* Courses approved for CBCC-KA CEUs may be applied to a CPDT-KA recertification. Courses approved for CPDT-KA may not be applied to a CBCC-KA recertification.
Training for canine scent searches requires a high level of skill from the dog and even more so from handler who is going to be observing those changes in behavior indicating the presence of a target odor. But just like some buildings that reach high into the sky, they are only as good as their foundation. If it doesn’t have a solid base, that building will come crashing down. The same happens in the wonderful world of detection work if a solid foundation hasn’t been formed. The more advanced the K9 team gets, the more important a solid, and constantly reinforced, foundation is. This is done through training, testing, and on-going maintenance training. Pete will discuss the absolute need for patience, something we as humans often lack, and the pitfalls of moving too quickly. In addition to the foundation, what are we searching for when training for canine scent searches? Target odors come in all sorts of shapes, sizes, and amounts. Can your dog get you to the source no matter how much odor is out there? Odor thresholds are often forgotten as part of both foundational and on-going training. The importance of varying the amounts of target odor from very small to overwhelming is another key element for a K9 team to be successful. Pete has some techniques to allow you to be successful at both ends of the spectrum. Learning Objectives - Foundational training: The key element of foundational training is patience! What are the pitfalls of moving too fast or too slow? Reinforcing the foundations: No matter at what level you are, you are never too good to reinforce your foundational training. The higher your level, the more important the foundation! Odor thresholds: You never know just how much odor is out there for your dog’s nose to get into and small amounts of odor vs “odor bombs” and everything in between.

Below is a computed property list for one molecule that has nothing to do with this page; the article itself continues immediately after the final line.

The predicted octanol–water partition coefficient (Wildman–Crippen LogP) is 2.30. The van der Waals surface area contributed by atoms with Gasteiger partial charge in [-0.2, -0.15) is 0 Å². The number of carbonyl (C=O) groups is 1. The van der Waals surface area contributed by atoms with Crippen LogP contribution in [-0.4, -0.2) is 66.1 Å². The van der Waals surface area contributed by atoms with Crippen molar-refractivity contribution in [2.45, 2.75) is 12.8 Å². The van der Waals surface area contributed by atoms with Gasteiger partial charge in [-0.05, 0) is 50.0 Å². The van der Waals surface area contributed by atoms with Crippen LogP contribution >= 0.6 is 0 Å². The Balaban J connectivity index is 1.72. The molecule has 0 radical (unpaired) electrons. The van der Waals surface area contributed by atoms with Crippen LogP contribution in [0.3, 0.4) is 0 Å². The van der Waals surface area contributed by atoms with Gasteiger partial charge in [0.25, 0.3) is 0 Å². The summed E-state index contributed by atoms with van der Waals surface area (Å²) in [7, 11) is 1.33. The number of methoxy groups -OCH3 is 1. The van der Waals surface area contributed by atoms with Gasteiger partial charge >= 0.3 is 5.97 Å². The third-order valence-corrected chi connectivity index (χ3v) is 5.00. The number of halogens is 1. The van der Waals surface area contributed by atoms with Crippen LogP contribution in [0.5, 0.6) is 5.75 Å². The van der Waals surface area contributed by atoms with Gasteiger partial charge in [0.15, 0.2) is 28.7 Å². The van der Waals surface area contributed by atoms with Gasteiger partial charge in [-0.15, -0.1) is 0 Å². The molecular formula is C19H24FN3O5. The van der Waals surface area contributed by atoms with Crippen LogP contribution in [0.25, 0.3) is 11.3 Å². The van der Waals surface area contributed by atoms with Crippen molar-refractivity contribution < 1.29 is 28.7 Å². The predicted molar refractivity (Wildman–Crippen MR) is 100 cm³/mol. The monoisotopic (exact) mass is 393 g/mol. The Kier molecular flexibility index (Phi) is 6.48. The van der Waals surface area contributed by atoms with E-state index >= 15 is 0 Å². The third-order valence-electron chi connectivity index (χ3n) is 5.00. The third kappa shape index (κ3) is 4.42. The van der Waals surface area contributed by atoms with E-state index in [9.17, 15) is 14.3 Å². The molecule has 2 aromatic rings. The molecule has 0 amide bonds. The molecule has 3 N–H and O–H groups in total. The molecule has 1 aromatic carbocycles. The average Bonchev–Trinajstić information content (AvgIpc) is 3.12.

Sponsor:E-Training for Dogs, Inc
Speaker(s):Pete Stevens and Christina De Juan, PhD
Contact: Cheryl Lynne Aguiar